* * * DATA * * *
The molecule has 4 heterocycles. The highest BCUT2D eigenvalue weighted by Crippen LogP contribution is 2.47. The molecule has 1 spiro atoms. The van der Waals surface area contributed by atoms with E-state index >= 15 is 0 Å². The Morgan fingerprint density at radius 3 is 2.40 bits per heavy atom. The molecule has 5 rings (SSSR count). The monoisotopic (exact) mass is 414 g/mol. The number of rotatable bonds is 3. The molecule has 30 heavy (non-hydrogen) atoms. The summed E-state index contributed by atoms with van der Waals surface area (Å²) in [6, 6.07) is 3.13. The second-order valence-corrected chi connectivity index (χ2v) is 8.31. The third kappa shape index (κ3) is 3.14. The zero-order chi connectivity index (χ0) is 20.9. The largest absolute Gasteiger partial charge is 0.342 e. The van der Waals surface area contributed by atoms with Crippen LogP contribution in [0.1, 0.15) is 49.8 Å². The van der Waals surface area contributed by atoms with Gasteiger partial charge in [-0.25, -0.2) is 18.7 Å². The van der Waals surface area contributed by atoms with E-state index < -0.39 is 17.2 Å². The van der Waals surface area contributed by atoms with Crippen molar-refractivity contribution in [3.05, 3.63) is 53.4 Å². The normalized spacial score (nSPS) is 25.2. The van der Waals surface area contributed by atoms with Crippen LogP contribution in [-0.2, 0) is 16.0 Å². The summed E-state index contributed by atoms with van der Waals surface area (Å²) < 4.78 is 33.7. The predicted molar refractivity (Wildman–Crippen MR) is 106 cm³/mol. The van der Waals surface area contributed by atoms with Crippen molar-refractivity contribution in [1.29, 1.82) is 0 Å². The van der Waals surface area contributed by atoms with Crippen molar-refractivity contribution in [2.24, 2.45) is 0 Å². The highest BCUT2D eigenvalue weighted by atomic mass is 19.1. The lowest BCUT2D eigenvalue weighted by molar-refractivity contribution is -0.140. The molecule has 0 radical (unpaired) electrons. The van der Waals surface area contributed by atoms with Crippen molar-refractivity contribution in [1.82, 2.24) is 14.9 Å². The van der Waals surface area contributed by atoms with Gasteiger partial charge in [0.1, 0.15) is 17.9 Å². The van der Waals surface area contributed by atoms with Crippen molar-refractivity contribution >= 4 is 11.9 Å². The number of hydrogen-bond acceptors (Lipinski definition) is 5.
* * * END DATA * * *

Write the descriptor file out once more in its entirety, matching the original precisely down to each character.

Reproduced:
The molecule has 4 heterocycles. The highest BCUT2D eigenvalue weighted by Crippen LogP contribution is 2.47. The molecule has 1 spiro atoms. The van der Waals surface area contributed by atoms with E-state index >= 15 is 0 Å². The Morgan fingerprint density at radius 3 is 2.40 bits per heavy atom. The molecule has 5 rings (SSSR count). The monoisotopic (exact) mass is 414 g/mol. The number of rotatable bonds is 3. The molecule has 30 heavy (non-hydrogen) atoms. The summed E-state index contributed by atoms with van der Waals surface area (Å²) in [6, 6.07) is 3.13. The second-order valence-corrected chi connectivity index (χ2v) is 8.31. The third kappa shape index (κ3) is 3.14. The zero-order chi connectivity index (χ0) is 20.9. The largest absolute Gasteiger partial charge is 0.342 e. The van der Waals surface area contributed by atoms with Crippen LogP contribution in [0.1, 0.15) is 49.8 Å². The van der Waals surface area contributed by atoms with Gasteiger partial charge in [-0.25, -0.2) is 18.7 Å². The van der Waals surface area contributed by atoms with E-state index < -0.39 is 17.2 Å². The van der Waals surface area contributed by atoms with Crippen molar-refractivity contribution in [3.05, 3.63) is 53.4 Å². The normalized spacial score (nSPS) is 25.2. The van der Waals surface area contributed by atoms with Crippen LogP contribution in [-0.2, 0) is 16.0 Å². The summed E-state index contributed by atoms with van der Waals surface area (Å²) < 4.78 is 33.7. The predicted molar refractivity (Wildman–Crippen MR) is 106 cm³/mol. The van der Waals surface area contributed by atoms with Crippen molar-refractivity contribution in [1.29, 1.82) is 0 Å². The van der Waals surface area contributed by atoms with Crippen molar-refractivity contribution in [2.24, 2.45) is 0 Å². The highest BCUT2D eigenvalue weighted by atomic mass is 19.1. The lowest BCUT2D eigenvalue weighted by molar-refractivity contribution is -0.140. The molecule has 0 radical (unpaired) electrons. The van der Waals surface area contributed by atoms with Crippen molar-refractivity contribution in [1.82, 2.24) is 14.9 Å². The van der Waals surface area contributed by atoms with Gasteiger partial charge in [0.1, 0.15) is 17.9 Å². The van der Waals surface area contributed by atoms with Crippen molar-refractivity contribution >= 4 is 11.9 Å². The number of hydrogen-bond acceptors (Lipinski definition) is 5.